Sixty-four percent of people in Turkey, which is currently in the middle of an economic crisis as food and fuel prices have more than doubled in the last few months, stated that they find it “difficult” to manage financially, according to the Ipsos Global Inflation Monitor July 2022.
The survey was conducted on 21,515 adults in 28 countries around the world, including Turkey, with the Ipsos Online Panel system between May 26 and June 10, 2022.
When asked how well they are managing financially these days, 64 percent of Turks said they either find it “quite difficult” or “very difficult,” while 24 percent said they are “just about getting by” and only 11 percent said they are “doing alright” or “living comfortably.”
The participants were also asked about expected inflation over the next year, to which 55 percent of Turks said, “It will rise a lot,” while 23 percent said, “It will rise a little,” 9 percent said, “It will stay about the same” and 11 percent said, “It will fall.”
According to the survey, 52 percent of Turks expect the unemployed in the country to “rise a lot” over the next year, while 29 percent expect their standard of living to “fall a lot” in the same period.
When asked about their personal financial situation over the next six months, 63 percent of Turks said they were “very concerned” or “fairly concerned” about their ability to pay the bills, while the figure rose to 80 percent concerning their ability to buy things they’re used to buying and 84 percent about the cost of goods and services increasing.
The survey also showed that 88 percent of Turks expect an increase in the cost of their “food shopping” and “other household shopping” in the next six months, while 87 percent expect the same for “utilities, such as gas and electricity.”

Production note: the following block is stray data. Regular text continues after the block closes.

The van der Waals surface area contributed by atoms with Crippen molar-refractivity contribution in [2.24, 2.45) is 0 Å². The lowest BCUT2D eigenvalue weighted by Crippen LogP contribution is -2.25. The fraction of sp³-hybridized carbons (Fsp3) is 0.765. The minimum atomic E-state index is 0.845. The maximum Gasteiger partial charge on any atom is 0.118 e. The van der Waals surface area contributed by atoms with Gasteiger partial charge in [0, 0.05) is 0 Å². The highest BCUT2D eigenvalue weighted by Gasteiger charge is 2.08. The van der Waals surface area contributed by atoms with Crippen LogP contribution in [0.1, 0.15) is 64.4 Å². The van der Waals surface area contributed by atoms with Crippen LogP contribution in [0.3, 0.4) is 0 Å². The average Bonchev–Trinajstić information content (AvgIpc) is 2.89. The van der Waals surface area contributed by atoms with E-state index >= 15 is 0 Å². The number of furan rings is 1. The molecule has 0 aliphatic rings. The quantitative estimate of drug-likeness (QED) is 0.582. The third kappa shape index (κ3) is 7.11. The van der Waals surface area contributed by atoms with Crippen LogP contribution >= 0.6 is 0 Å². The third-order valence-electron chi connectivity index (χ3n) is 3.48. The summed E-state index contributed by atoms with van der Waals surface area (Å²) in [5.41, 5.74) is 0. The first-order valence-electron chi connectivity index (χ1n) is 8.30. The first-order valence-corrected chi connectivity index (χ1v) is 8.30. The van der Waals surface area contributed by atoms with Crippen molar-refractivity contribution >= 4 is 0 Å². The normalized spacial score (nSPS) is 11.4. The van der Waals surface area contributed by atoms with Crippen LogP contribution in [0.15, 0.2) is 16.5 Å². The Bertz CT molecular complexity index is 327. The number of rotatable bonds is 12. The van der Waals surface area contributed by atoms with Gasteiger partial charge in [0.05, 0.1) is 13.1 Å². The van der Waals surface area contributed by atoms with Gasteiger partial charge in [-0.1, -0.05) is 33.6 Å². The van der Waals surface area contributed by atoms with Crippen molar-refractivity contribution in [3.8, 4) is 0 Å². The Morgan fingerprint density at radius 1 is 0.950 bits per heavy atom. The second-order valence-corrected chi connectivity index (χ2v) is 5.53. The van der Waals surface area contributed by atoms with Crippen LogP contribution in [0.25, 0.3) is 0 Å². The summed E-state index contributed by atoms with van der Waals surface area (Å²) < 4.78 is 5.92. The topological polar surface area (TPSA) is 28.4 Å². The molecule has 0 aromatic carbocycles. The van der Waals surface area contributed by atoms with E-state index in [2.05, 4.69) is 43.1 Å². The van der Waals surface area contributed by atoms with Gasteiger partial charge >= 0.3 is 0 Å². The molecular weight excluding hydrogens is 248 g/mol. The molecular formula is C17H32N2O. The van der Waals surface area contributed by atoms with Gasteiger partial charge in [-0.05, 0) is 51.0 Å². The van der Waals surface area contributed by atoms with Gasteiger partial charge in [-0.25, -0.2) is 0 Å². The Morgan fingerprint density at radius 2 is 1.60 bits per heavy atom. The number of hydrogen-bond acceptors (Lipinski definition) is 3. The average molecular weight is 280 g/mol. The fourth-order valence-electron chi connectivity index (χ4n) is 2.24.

While 84 percent said they expected an increase in their “motoring fuel costs,” 74 percent were expecting the same in their “mortgage/rent” and 78 percent in the “overall cost of going out socializing,” according to the survey.
When asked about the reasons contributing to the rising cost of living in Turkey, 86 percent of participants said, “immigration into my country,” followed by “the interest rate level in my country” (80 percent), “the policies of my national government” (75 percent) and “the state of the global economy” (73 percent).
Over the past several years Turkey has been suffering from a deteriorating economy, with high inflation and unemployment. President Recep Tayyip Erdoğan is criticized for mishandling the economy, emptying the state’s coffers and establishing one-man rule in the country where dissent is suppressed and opponents are jailed on politically motivated charges.
A staggeringly high cost of living has become the new normal in Turkey, where recent increases in food and utility prices are pushing up inflation, further crippling the purchasing power of citizens.
According to official data, consumer prices accelerated to 80.2 percent at an annual rate in August, up from 79.6 percent in July.
An increasing number of Turks have complained on social media about rising electricity bills and falling into debt. Many have said even basic foods such as vegetables have become a luxury as prices have risen by nearly 400 percent.